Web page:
After MGMT’s successful song “Kids,” fans have always expected the band to produce entertaining psychedelic rock. However, MGMT’s new self-titled album is sure to disappoint everyone. The album feels like a jumbled selection of songs that all originated from the band’s evident identity crisis. There aren’t any centralized themes as there were in the previous albums. It’s hard to even classify MGMT as an album because of its lack of meaning. Overall, MGMT struggles to sound like an accomplished band; instead, they struggle to maintain the balance between creativity and general appeal.
1. After 15 seconds of “Alien Days,” I already knew what I was in for. The song begins with a dreamy synth followed by a small boy that sings the first verse. The same typical unnecessary weirdness is prominent throughout the album. Over time, acoustic guitars and drums are slowly added. Singer Andrew VanWyngarden’s voice is easily recognizable, as he still sings in the same shrill, unique way that people have learned to recognize since Oracular Spectacular. The song isn’t anything special, and I can’t even begin to try to understand the lyrics. It seems like the song is weird for the sole purpose of being weird. (5.5 pts. out of 10)
2. “Cool Song No. 2” can be described as annoying, all over the place and nonsensical. At times, I wasn’t even sure if the piano was playing in the right key. On top of that, the lyrics don’t seem to have any significance. Maybe the lyrics are just too sophisticated for me to understand with verses like, “What if the beast escapes/and separates like a cloud/ seeps into the hollow bones?” Moreover, the song seems pointless without a chorus or recognizable melody. The lack of anything relatable, be it the lyrics or a chorus, leaves the song hollow. (5/10)
3. Most of “Introspection” is just noise. Filled with strange sounds, recorders and a heavy baseline, the song is far from enjoyable. Instead of singing, VanWyngarden maintains a middle ground between speaking and singing. However, “Introspection’s” lyrics begin to make some sense. VanWyngarden sings, “Introspection, what am I really like inside?/Introspection, why have all the prophets lied?/There’s a season where I’ll find out where I really am.” It seems that the track highlights some kind of existential identity-esque crisis. However, at this point the album has failed to produce an enjoyable song. (5.5/10)
4. Throughout “Your Life Is A Lie” the cowbell punctuates each phrase as the dominant instrument. The entire song is composed of two chords accompanied by this extremely repetitive banging cowbell. While simple can be good, the song isn’t creative. It just repeats itself over and over with the meaningless phrase “your life is a lie.” (5/10)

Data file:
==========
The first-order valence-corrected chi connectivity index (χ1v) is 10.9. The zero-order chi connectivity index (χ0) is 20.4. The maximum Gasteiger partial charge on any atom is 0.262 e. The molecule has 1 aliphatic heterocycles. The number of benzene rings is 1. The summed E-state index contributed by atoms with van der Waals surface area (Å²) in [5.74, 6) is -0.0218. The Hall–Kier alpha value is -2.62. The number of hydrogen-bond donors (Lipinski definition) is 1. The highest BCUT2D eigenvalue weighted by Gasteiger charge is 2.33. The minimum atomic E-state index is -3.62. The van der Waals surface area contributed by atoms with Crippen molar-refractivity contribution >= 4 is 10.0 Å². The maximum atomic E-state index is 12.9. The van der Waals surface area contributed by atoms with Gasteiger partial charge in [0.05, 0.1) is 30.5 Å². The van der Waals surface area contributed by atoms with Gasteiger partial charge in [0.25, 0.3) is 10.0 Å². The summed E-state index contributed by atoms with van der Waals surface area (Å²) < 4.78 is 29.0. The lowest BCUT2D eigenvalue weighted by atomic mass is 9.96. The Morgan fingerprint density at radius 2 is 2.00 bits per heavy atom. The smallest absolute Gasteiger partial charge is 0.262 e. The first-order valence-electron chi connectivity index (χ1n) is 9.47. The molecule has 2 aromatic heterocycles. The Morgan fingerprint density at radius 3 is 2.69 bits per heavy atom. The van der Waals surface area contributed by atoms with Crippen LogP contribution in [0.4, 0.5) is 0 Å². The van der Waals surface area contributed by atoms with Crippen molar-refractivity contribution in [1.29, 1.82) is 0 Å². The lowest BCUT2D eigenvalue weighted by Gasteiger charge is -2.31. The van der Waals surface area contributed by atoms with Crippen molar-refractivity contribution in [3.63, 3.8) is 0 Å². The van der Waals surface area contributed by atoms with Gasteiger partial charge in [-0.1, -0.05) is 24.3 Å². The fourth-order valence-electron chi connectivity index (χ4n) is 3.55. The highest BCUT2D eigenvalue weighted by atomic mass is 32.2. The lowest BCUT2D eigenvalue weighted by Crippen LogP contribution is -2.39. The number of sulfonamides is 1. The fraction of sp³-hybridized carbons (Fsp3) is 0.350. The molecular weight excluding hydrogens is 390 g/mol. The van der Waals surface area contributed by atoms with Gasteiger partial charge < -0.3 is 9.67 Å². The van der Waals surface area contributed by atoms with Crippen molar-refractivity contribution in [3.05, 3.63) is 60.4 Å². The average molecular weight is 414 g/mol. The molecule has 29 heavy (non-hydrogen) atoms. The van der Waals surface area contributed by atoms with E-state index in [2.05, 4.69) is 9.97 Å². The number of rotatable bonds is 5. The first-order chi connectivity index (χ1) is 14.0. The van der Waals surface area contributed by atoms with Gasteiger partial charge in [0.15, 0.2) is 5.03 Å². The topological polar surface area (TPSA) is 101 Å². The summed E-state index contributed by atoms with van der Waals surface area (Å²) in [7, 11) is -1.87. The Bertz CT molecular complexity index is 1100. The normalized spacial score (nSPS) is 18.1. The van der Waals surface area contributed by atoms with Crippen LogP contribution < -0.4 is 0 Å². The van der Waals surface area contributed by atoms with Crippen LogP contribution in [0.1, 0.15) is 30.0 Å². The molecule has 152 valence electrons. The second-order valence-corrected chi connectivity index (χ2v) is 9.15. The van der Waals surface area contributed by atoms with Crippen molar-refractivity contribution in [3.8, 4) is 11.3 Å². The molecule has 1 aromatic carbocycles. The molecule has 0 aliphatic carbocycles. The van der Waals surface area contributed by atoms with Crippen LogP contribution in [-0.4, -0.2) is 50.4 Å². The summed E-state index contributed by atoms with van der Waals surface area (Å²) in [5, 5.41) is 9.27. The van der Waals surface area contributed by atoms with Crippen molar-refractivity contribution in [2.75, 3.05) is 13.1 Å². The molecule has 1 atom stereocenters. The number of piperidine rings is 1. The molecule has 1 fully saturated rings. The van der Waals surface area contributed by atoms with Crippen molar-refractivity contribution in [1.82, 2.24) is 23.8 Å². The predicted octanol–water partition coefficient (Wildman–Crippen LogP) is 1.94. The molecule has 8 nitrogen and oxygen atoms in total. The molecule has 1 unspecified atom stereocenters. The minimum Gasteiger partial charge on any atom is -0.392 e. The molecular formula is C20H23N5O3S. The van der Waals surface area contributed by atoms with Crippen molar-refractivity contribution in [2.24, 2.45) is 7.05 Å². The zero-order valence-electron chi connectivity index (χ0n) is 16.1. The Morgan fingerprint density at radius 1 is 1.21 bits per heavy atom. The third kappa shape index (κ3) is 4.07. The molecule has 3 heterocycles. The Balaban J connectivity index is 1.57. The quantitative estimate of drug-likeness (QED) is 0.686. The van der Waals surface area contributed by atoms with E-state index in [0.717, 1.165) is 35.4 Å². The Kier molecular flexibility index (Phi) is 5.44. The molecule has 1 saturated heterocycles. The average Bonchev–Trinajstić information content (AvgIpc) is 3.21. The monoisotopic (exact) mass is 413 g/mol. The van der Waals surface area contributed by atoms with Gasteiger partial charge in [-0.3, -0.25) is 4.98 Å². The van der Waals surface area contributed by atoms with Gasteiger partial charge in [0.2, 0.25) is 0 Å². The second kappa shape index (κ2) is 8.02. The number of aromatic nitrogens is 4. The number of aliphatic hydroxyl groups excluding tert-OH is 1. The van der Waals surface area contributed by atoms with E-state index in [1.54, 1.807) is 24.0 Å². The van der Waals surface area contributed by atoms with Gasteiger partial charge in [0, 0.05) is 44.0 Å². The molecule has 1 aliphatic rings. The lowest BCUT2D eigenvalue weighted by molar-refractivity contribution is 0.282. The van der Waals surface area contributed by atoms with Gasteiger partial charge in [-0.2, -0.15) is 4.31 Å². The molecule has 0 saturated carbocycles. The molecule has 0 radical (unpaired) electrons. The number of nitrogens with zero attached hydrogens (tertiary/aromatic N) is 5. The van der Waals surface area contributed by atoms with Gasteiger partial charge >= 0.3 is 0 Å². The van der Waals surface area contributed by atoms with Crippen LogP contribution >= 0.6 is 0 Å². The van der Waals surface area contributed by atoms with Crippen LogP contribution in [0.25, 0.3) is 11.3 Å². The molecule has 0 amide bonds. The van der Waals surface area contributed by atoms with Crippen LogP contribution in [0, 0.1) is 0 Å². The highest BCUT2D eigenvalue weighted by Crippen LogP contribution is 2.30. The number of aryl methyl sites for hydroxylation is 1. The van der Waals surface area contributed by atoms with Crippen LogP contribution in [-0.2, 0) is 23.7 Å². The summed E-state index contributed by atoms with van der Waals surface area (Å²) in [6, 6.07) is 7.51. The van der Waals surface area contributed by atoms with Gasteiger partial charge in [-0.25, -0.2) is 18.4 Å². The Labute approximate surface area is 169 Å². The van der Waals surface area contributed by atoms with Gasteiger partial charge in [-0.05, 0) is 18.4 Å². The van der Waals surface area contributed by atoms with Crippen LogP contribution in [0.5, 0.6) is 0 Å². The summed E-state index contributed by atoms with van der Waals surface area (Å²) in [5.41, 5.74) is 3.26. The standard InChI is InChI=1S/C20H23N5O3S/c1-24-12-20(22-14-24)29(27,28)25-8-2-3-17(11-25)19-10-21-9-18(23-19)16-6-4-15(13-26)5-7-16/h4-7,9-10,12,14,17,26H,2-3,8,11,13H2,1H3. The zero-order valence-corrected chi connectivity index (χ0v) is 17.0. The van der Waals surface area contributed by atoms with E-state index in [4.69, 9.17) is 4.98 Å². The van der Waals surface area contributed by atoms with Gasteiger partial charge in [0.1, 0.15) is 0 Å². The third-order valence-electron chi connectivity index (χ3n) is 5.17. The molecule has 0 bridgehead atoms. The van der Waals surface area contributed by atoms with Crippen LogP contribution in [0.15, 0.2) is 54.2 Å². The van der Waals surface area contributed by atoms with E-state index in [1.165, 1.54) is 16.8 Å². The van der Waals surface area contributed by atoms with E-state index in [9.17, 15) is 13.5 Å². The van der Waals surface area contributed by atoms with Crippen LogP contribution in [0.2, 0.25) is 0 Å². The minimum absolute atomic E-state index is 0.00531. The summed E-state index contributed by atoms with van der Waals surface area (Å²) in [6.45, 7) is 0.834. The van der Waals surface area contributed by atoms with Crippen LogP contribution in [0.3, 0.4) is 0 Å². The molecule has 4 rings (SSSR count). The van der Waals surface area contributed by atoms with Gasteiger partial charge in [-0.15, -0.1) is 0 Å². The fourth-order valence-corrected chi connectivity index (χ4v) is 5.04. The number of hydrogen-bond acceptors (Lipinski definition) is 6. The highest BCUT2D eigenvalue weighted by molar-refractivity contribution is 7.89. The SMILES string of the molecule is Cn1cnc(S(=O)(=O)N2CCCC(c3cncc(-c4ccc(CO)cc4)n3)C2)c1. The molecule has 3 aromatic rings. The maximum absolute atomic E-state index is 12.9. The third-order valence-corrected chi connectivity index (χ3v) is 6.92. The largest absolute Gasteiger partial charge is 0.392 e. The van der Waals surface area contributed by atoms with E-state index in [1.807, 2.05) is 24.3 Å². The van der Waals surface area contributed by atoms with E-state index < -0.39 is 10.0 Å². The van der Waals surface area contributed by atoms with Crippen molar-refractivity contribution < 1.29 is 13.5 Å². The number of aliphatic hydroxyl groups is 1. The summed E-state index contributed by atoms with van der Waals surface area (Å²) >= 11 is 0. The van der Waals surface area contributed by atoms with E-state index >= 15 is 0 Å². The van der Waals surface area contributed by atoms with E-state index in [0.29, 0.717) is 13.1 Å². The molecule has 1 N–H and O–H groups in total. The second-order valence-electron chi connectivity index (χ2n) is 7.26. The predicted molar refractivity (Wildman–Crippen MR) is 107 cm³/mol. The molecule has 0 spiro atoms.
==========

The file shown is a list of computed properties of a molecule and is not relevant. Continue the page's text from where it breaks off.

5. On my first listen, once I got to “A Good Sadness,” I was exhausted. I had had enough of MGMT’s forced deviation from mainstream music. “A Good Sadness” didn’t help. It was another song that made no sense in any respect. The computer-generated samples didn’t mesh well at all with the song. By adding a ton of random sounds, MGMT made the song bloated rather than interesting. It just kept going on and on with its distorted bleeping. And of course the lyrics didn’t have any real meaning with lines like, “I can still hear the reflections in the air/feeding time/it’s summer over there.” (4/10)
6. “Astro-Mancy” is another psychedelic nightmare. It begins with an intense-sounding drum beat and bass riff. VanWyngarden sings his experimental lyrics barely above a whisper. The song, following the album’s pattern, doesn’t develop into anything. It merely seems like a gateway into VanWyngarden’s crazy musical mind. It may make sense to VanWyngarden, but I certainly don’t understand the “music” on his record. (4/10)
7. “I Love You Too, Death” opens with a random assortment of sounds that don’t add anything to the song itself. A flute plays here and a beep plays there. While these don’t enhance the song in any way, there isn’t much to enhance upon anyway. The songs feel empty with the lack of memorable hooks and lyrics. There’s nothing to latch onto and just enjoy. MGMT leaves the audience with a few random chord progressions accompanied by a few random sounds. (4/10)
8. “Plenty Of Girls In The Sea” is one of the better songs on the lackluster record. The intro is interesting, and VanWyngarden actually sings in the beginning. However, the lyrics remain meaningless. The song’s first words are, “There are plenty of girls in the sea/there are plenty of seeds in a lemon.” I don’t even begin to understand how the two phrases relate to each other. (5/10)
9. With a backing track that belongs in an old sci-fi movie, “An Orphan Of Fortune” wraps up MGMT’s worst album thus far. After VanWyngarden started singing, the whining noises began to grate in my ears. And for the last time, the song didn’t develop into anything. By the end of the track, I was simply glad that I had endured the whole album. Almost every tune is alike in that they aren’t complete songs. Mostly, the album is just a collection of random, weird sounds.